GAO’s reports and testimonies give Congress, federal agencies, and the public timely, fact-based, non-partisan information that can improve government operations and save taxpayers billions of dollars.
What GAO Found Department of Homeland Security (DHS) components spent $512 million on administratively uncontrollable overtime (AUO) payments in fiscal year 2013 and $255 million through March 2014, mostly on Border Patrol agents.
The federal government is accountable for how its agencies and grantees spend more than $2 trillion of taxpayer dollars and is responsible for safeguarding those funds against improper payments as well as for recouping those funds when improper payments occur.
Officers with U.S. Immigration and Customs Enforcement (ICE) within the Department of Homeland Security (DHS) investigate violations of immigration laws and identify aliens who are removable from the United States.
International air passengers arriving in the United States are subject to an inspection to ensure they possess legal entry and immigration documents and do not bring in contraband, such as illegal drugs, counterfeit goods, or harmful pests and prohibited agriculture products.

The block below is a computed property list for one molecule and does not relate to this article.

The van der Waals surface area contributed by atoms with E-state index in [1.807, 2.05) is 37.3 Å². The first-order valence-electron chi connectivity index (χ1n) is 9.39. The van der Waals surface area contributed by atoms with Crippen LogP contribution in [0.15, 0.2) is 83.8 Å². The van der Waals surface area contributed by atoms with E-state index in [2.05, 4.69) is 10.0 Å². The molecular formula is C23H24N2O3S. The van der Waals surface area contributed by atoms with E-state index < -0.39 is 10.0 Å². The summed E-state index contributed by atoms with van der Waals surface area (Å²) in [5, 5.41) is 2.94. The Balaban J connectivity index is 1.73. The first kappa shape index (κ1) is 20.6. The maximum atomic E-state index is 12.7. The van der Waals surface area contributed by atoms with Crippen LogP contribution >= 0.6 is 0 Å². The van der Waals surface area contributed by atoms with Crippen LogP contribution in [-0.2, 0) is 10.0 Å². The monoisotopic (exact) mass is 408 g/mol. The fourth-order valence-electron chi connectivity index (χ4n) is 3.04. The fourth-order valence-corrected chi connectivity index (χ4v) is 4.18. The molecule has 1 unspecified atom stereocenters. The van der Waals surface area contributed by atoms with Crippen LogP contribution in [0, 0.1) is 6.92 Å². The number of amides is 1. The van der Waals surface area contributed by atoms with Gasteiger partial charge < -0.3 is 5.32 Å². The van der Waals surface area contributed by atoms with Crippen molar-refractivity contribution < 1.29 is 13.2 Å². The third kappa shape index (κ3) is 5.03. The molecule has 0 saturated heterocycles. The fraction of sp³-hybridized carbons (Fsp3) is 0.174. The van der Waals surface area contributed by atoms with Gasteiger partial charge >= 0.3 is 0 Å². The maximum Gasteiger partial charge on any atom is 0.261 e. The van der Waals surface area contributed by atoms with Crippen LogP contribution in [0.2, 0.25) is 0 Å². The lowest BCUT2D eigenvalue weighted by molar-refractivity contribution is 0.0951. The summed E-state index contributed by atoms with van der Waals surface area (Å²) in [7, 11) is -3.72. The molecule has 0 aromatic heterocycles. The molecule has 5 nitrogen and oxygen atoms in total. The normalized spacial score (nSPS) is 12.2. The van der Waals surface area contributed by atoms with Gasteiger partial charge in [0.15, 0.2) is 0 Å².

The total number of aliens detained per year by the Department of Homeland Security's (DHS) U.S. Immigration and Customs Enforcement (ICE) increased from about 95,000 in fiscal year 2001 to 283,000 in 2006. The care and treatment of these detained aliens is a significant challenge to ICE.
In the wake of the 2005 hurricanes in the Gulf Region, GAO and the Department of Homeland Security Office of Inspector General (DHS OIG) initiated a number of audits and investigations addressing the federal government's response to those events.
The need to better protect federal facilities, coupled with federal budget constraints and the increased scrutiny of homeland security funding and programs, has prompted the need for U.S. agencies to measure the performance of their facility protection efforts.
Immigration and Customs Enforcement's (ICE) mission is to prevent terrorist attacks within the United States and reduce the vulnerability of the United States to terrorism while ensuring its mandated customs, immigration, and federal protective enforcement functions are not diminished.
DHS was provided with significant flexibility to design a modern human capital management system. Its proposed system has both precedent-setting implications for the executive branch and farreaching implications on how the department is managed.